How to be LP friendly? Raise shorter-term funds

Montana Capital was able to raise €400m in only 10 weeks as LPs are drawn to shorter-life funds.

Montana Capital was able to raise €400m in only 10 weeks as LPs are drawn to shorter-life funds.

When Montana Capital Partners raised its first fund two years ago, it decided to go with an annual programme because it thought it would best showcase the firm’s secondaries strategy.

“The idea was to show the benefits of secondaries and to present our investment strategy,” said Marco Wulff, who co-founded the firm with Christian Diller in 2011. “With a shorter period, you see the benefits in an amplified way.”

That strategy has worked well so far for the two ex-Capital Dynamics investment professionals. Last month, they closed their third fund, mcp Opportunity Secondary Program III, on its €400 million hard-cap.

In only a couple of years, they have managed to increase significantly the size of their fund, to reduce the time spent on fundraising and to increase their limited partner base.

Mcp Annual Secondary Program I closed in six months at its hard cap of €80 million from eight investors. The firm’s second fund closed in 2014 within three months, with €100 million from 10 investors. This time around, fundraising took only 10 weeks and attracted 15 investors.

The main advantage of an annual programme in secondaries for LPs is that capital calls are concentrated early on in the fund’s life and they can collect cash back faster too. Additionally, management fees step down earlier, and the fund becomes cashflow positive earlier than a 10-year fund would.

Secondaries lend themselves to this shorter-term fund life because they invest in more mature assets than other typical private equity funds.
“If you only have an investment period of one year, capital will be drawn faster and more capital will be drawn due to a smaller recycling effect. But it also comes back much faster,” Diller said. “Otherwise, you dilute the benefits of secondaries.”

There are some challenges to the shorter-term funds, which Montana experienced especially in the early days. One was to explain the product to the market: “We had some explaining to do to investors,” said Wulff. In addition, with annual funds, the GP has to go back to the fundraising trail every year. For LPs, that means they have to fill fund documents more frequently, creating additional work to investment teams that may be understaffed already.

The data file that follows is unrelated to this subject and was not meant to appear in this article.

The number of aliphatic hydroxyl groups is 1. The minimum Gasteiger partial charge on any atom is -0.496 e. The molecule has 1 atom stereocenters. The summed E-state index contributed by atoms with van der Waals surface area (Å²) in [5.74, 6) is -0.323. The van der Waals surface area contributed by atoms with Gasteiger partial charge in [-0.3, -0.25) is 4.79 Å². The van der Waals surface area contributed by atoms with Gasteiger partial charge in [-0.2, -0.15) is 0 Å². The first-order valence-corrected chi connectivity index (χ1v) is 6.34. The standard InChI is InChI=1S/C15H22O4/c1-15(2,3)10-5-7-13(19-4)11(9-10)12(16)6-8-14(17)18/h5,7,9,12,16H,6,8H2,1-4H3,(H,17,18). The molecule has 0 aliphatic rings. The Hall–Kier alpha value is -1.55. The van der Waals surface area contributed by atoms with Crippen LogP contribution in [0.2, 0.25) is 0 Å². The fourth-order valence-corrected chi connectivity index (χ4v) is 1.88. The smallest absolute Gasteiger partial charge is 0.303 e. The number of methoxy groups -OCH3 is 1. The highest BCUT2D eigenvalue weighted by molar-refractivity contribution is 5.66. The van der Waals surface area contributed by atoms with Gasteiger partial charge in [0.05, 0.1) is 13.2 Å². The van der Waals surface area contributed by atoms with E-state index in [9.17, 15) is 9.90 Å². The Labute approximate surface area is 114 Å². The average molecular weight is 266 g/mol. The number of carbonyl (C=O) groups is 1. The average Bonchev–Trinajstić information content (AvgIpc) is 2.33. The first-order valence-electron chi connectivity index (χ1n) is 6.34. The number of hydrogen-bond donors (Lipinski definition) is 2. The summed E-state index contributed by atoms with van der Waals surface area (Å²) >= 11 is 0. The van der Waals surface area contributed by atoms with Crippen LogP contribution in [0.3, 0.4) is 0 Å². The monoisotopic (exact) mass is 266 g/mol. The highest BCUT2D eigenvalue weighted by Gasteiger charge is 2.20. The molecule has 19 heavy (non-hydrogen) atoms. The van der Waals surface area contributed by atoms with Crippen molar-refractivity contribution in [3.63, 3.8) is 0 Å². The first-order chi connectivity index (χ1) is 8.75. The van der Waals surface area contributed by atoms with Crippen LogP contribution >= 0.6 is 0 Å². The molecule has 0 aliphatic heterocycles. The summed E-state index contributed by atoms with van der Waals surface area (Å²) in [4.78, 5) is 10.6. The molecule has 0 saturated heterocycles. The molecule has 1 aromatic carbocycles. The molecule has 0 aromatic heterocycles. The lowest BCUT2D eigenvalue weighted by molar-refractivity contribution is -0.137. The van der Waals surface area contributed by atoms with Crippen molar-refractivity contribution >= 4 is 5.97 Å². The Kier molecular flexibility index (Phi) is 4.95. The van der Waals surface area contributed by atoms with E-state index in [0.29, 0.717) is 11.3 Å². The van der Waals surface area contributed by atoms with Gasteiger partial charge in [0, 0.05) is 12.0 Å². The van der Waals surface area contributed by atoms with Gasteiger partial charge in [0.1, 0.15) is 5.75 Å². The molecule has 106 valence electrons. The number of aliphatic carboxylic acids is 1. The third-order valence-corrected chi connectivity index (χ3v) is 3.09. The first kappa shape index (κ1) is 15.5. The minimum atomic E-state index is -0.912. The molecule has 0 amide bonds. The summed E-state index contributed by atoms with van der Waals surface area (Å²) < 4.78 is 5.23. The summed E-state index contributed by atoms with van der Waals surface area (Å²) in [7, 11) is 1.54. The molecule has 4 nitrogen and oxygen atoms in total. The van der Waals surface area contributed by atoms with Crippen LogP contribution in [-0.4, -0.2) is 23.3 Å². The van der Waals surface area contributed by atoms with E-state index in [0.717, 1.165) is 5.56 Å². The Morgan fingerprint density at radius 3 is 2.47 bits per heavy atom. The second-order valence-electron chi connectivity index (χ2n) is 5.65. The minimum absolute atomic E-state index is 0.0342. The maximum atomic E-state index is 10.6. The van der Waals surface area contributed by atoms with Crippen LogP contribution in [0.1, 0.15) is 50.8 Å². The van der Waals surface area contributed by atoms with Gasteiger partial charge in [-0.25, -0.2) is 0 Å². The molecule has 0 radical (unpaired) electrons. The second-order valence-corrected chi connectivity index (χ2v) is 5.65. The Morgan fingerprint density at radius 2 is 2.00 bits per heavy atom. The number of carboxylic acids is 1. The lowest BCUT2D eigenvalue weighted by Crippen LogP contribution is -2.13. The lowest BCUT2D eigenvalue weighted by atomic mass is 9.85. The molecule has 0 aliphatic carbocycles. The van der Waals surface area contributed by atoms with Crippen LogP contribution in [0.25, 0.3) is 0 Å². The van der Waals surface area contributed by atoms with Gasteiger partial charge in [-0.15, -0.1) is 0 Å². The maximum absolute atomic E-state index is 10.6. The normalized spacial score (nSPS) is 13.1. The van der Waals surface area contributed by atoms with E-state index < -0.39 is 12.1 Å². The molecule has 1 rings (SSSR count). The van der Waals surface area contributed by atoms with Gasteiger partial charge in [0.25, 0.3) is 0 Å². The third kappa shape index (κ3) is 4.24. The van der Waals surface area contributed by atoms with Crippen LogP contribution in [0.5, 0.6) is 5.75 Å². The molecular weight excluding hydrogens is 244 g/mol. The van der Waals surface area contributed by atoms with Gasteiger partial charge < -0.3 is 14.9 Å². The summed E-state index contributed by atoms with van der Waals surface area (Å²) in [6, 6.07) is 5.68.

But Diller believes it’s a trade-off that’s largely worth it. “On average, for three annual programmes, it’s three times the work for LPs to complete documents,” he said. “But the benefits of the short life outweigh these drawbacks.” Plus this time, Montana opted for a compromise by extending the term of the fund to three years, which still preserves the benefits of a shorter-term fund, but also means the firm won’t start raising its next fund until the end of 2018.

Even some of Montana’s competitors whose funds still follow the usual 10-year term believe the secondaries market will see more short-term funds. “It resonates well with LPs,” one person told me. “Investors are really drawn to the shorter window. It’s a smart way to be LP friendly.”

Montana isn’t the only fund manager with short-term funds. Adams Street Partners also does annual programmes in addition to its more traditional 10-year funds. But firms offering such structures are still few and far between. It will take some time to evolve but the secondaries market will likely see more partnerships opting for shorter-term funds or just different structures that would better fit their investment strategy.

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